Saturday, August 23, 2014

Put Your Chickens To Work With a Simple Chicken Tractor!

Chickens aren’t just for meat and eggs.

If you’re used to buying bland, factory-farmed eggs squeezed out of sick, de-beaked chickens in tiny cages, the price of good eggs can be a bit startling.
If you’re used to buying big, gross bags of cheap Tyson bird parts from Walmart, the price of good pastured chicken meat is definitely startling.
There are many reasons why homesteaders raise their own birds. In some cases it’s for the superior eggs and meat, in other cases it’s to ensure food security in case of a crisis, and in still other cases, it’s because there’s a simply satisfaction in raising your own food.
Of course, if you run the numbers on what it costs to water, feed, house and care for a flock, the economics don’t always line up. In some cases you’ll be paying MORE for your eggs than if you bought them from a local farmer.
That’s okay with me, though. I’m not just raising chickens for omelets and wings: I’m raising them for their tertiary benefits.
Like what?
How about fertilizing, composting, insect control, ground clearing and tilling?
All those benefits more than make up for the cost of chickens.
My problem in the past is that I wasn’t managing my birds as well as I could have. I actually gave my previous flock to a friend when I got overwhelmed with predator issues and the time involved with my writing and my nursery business.
Then I got talking with Chet about chicken tractors and went back to the drawing board.
My previous chicken tractor designs were too bulky, so I’d ditched them and put chickens in a run with a closed-in coop. I was also dealing with too many chickens at that point, making it difficult to have them mobile.
I knew, however, that incorporating birds into my food forest would greatly help the soil fertility, particularly in the lousy sandy area where nothing has wanted to grow well.
I mused on chickens for a time… then got an offer I couldn’t refuse. A friend of mineraises and sells livestock of all kinds. I stopped by her booth at the local farmer’s market to ask a few hypothetical questions about raising Muscovy ducks and then she popped the question.
“Do you want some chickens?”
“Chickens? I replied. “I got rid of my chickens a while back… but… how old are they…?
“Six or seven months. They just started laying. Look, I got seven hens. I can trade you for fruit trees…”
“I’m low on fruit trees right now. What if I just buy them?”
I looked at the birds. They were beautiful and healthy.
“How much each?” I asked.
“$10 work?” she replied.
“I’ll take them.”
The funny thing is, when I went to the farmer’s market that afternoon, my wife told me to come home with eggs. So, in a way, I did. They were just inside the hens. This is why it’s really important for you ladies to be completely specific when you send your husband shopping. Hehhehhehheh.
Now that I had the birds, it was time to house them. I had disassembled my previous run and turned the space into a 
junkyard spare materials repository for the homestead. I had also pulled apart the clunky chicken tractors I used to drag painfully around the yard.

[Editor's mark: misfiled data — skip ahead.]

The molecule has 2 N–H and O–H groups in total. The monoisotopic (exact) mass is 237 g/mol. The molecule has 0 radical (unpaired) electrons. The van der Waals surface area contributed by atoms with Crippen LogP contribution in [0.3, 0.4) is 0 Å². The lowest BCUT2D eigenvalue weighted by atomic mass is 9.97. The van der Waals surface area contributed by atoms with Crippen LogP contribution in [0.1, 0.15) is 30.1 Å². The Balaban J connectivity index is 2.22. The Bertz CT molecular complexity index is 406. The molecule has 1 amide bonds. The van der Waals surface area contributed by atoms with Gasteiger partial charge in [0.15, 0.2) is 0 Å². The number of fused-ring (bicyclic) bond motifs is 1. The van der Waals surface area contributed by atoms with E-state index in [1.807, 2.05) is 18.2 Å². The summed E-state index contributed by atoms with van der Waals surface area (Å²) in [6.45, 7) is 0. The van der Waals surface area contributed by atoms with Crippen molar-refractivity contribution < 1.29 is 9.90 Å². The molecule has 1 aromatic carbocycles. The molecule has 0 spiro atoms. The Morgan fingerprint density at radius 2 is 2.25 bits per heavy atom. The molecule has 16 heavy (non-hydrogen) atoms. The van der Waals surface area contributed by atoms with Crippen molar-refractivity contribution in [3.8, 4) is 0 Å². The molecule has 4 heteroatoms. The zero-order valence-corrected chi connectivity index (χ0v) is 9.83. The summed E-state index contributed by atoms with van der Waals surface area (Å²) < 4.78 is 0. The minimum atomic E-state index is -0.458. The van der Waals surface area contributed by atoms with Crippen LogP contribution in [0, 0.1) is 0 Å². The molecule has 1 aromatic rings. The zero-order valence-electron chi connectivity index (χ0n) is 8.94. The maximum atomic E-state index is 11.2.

It was time to build a new chicken tractor. A simple chicken tractor.
Rather than wood, I decided to make the frame with PVC. For the sides I used various repurposed wire from around the homestead. It took me about three hours to construct and about $60.00 in materials (thanks to my scavenging).
Here it is (without the tarp I use to cover one side):
(CLICK HERE to keep reading over at The Prepper Project)


At August 23, 2014 at 3:42 PM , Blogger dfr2010 said...

It isn't just the price (my neighbor sometimes muses about if the economics work) but QUALITY. Can you even buy rich almost-orange-yolk eggs in the store? As for the meat side, all I need to do is remind my neighbor he has tried one of my birds ... his eyes then light up and he half-smiles and nods. Not only do we know what our chickens eat, but we also know what they DON'T eat.

At August 23, 2014 at 4:33 PM , Blogger dfr2010 said...

I forgot to compliment those lovely gold-laced Wyandotte girls. I have a GLW rooster who is a handsome fellow who would love to meet them if you get out of chickens again.

At August 23, 2014 at 4:46 PM , Blogger David The Good said...

Good idea! I'd happily breed 'em and incubate the eggs.

At August 23, 2014 at 4:47 PM , Blogger David The Good said...

You're totally right... you can't buy eggs and meat this good.

At August 24, 2014 at 4:41 PM , Anonymous Sarah from Coffee to Compost said...

I have been considering getting chickens too, and I am almost more interested in their tertiary benefits than the eggs. I think the tractor is the way to go too. If you don't mind me asking, since they eat so many bugs and greens, what are your feed costs? Yes, I'd like fresh eggs and the host of other benefits, but I'm not quite sure what I'm willing to spend to get that. I have a neighbor that sells eggs for $2/ doz so that has calmed me down from hurrying to get chickens. Also, do they sleep and lay eggs in the tractor?


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